Natalie Dormer as Margaery Tyrell and Lena Headey as Cersei Lannister in Game of Thrones

Game of Thrones
Arts and Entertainment
New book 'The Rabbit Who Wants To Fall Asleep' by Carl-Johan Forssen Ehrlin

books
Arts and Entertainment
Calvi is not afraid of exploring the deep stuff: loneliness, anxiety, identity, reinvention
music
Arts and Entertainment
Edinburgh solo performers Neil James and Jessica Sherr
comedy
Arts and Entertainment
If a deal to buy tBeats, founded by hip-hop star Dr Dre (pictured) and music producer Jimmy Iovine went through, it would be Apple’s biggest ever acquisition

album review
Arts and Entertainment
Paloma Faith is joining The Voice as a new coach

TV
Arts and Entertainment
Dowton Abbey has been pulling in 'telly tourists', who are visiting Highclere House in Berkshire

TV
Arts and Entertainment

TV
Arts and Entertainment
Patriot games: Vic Reeves featured in ‘Very British Problems’
TV review
Latest stories from i100
Have you tried new the Independent Digital Edition apps?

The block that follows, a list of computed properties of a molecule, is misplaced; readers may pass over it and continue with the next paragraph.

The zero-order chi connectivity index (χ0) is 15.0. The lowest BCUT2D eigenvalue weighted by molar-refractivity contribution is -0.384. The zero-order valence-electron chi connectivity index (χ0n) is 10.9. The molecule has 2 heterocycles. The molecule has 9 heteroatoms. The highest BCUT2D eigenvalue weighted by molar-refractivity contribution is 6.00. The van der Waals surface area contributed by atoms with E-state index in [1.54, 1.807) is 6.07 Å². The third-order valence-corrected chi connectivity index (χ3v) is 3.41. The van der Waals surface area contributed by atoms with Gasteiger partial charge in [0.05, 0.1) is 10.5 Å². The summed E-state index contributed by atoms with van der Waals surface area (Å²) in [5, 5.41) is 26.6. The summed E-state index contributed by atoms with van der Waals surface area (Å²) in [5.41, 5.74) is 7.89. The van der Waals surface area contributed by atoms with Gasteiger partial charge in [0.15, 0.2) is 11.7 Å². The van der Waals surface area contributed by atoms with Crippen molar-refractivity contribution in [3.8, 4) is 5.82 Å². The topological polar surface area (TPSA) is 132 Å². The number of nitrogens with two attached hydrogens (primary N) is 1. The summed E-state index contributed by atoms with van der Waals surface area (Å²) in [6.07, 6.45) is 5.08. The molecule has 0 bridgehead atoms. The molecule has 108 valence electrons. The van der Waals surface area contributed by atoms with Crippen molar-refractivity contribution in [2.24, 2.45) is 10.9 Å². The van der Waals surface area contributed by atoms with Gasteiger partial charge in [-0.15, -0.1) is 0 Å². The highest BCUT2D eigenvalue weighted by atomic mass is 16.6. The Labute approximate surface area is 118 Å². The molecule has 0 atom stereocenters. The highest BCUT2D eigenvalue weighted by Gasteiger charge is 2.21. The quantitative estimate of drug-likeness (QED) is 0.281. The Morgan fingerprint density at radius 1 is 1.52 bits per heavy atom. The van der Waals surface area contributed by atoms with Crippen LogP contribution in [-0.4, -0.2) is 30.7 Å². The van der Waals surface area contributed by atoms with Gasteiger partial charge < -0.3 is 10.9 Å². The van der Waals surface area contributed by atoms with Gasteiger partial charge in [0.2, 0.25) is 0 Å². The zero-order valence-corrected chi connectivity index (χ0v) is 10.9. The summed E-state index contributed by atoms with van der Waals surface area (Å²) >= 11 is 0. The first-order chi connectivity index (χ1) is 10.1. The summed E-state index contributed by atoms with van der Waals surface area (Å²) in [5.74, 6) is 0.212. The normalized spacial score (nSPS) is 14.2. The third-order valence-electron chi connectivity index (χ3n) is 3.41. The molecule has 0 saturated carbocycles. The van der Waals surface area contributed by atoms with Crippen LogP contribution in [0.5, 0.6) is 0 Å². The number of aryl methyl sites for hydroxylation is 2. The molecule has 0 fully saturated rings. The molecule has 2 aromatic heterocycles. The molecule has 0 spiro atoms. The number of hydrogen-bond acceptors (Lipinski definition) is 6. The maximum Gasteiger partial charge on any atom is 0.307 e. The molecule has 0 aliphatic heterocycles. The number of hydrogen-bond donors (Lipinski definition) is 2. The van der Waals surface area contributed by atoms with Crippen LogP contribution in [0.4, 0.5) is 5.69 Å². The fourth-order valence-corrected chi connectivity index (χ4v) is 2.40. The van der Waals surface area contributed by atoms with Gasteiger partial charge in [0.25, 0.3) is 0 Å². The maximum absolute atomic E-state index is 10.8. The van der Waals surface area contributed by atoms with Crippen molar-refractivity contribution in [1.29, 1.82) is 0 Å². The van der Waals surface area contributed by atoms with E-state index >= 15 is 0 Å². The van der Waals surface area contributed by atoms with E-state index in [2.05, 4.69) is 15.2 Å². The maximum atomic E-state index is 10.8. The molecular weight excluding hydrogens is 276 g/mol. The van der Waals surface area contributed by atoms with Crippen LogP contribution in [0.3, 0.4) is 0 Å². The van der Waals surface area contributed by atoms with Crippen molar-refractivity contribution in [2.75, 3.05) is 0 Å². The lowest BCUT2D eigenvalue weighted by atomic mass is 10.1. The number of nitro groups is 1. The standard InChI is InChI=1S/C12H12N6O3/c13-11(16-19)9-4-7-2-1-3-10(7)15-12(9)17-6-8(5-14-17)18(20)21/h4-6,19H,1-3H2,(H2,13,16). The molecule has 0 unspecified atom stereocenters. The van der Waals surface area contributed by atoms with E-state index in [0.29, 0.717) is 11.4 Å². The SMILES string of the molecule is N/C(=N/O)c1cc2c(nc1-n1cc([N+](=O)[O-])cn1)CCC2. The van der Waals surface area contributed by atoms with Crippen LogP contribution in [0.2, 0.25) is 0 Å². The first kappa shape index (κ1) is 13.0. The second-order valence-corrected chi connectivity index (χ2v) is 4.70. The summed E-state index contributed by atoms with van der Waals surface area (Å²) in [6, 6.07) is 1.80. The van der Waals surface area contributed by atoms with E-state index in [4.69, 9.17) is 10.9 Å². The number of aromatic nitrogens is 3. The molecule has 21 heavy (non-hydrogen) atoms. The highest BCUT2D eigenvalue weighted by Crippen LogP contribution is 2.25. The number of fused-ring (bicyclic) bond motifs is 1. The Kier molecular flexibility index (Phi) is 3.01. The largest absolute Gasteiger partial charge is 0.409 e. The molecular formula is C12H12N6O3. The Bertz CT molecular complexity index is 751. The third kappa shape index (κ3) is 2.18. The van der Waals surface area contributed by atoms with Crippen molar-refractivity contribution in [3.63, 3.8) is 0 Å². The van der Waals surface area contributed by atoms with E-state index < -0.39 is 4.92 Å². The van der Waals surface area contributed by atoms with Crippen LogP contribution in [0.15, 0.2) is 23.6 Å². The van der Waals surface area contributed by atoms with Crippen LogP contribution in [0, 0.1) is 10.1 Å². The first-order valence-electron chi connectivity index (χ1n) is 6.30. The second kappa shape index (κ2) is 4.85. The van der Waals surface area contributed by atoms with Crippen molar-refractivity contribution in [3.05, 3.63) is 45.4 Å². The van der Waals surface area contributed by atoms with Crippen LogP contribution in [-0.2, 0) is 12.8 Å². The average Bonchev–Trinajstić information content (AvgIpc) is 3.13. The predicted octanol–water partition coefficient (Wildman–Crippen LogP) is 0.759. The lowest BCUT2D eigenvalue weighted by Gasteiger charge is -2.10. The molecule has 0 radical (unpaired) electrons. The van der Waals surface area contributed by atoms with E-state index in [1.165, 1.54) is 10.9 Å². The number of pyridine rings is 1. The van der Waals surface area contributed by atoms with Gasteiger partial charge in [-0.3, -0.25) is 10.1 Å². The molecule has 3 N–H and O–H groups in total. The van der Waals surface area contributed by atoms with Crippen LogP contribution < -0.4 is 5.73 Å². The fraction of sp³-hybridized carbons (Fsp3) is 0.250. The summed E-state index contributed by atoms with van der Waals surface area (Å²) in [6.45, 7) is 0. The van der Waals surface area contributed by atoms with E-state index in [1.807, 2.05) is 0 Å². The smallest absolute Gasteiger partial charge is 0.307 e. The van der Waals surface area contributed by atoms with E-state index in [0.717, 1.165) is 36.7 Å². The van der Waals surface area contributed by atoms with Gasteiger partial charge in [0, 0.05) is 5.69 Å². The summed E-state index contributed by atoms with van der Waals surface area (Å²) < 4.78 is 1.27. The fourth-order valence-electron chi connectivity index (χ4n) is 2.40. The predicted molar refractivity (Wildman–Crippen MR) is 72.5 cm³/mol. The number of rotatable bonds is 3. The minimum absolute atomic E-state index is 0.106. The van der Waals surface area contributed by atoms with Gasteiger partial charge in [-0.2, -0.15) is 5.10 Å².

SPONSORED FEATURES

ES Rentals

    Independent Dating
    and  

    By clicking 'Search' you
    are agreeing to our
    Terms of Use.

    Refugee crisis: David Cameron lowered the flag for the dead king of Saudi Arabia - will he do the same honour for little Aylan Kurdi?

    Cameron lowered the flag for the dead king of Saudi Arabia...

    But will he do the same honour for little Aylan Kurdi, asks Robert Fisk
    Our leaders lack courage in this refugee crisis. We are shamed by our European neighbours

    Our leaders lack courage in this refugee crisis. We are shamed by our European neighbours

    Humanity must be at the heart of politics, says Jeremy Corbyn
    Joe Biden's 'tease tour': Could the US Vice-President be testing the water for a presidential run?

    Joe Biden's 'tease tour'

    Could the US Vice-President be testing the water for a presidential run?
    Britain's 24-hour culture: With the 'leisured society' a distant dream we're working longer and less regular hours than ever

    Britain's 24-hour culture

    With the 'leisured society' a distant dream we're working longer and less regular hours than ever
    Diplomacy board game: Treachery is the way to win - which makes it just like the real thing

    The addictive nature of Diplomacy

    Bullying, betrayal, aggression – it may be just a board game, but the family that plays Diplomacy may never look at each other in the same way again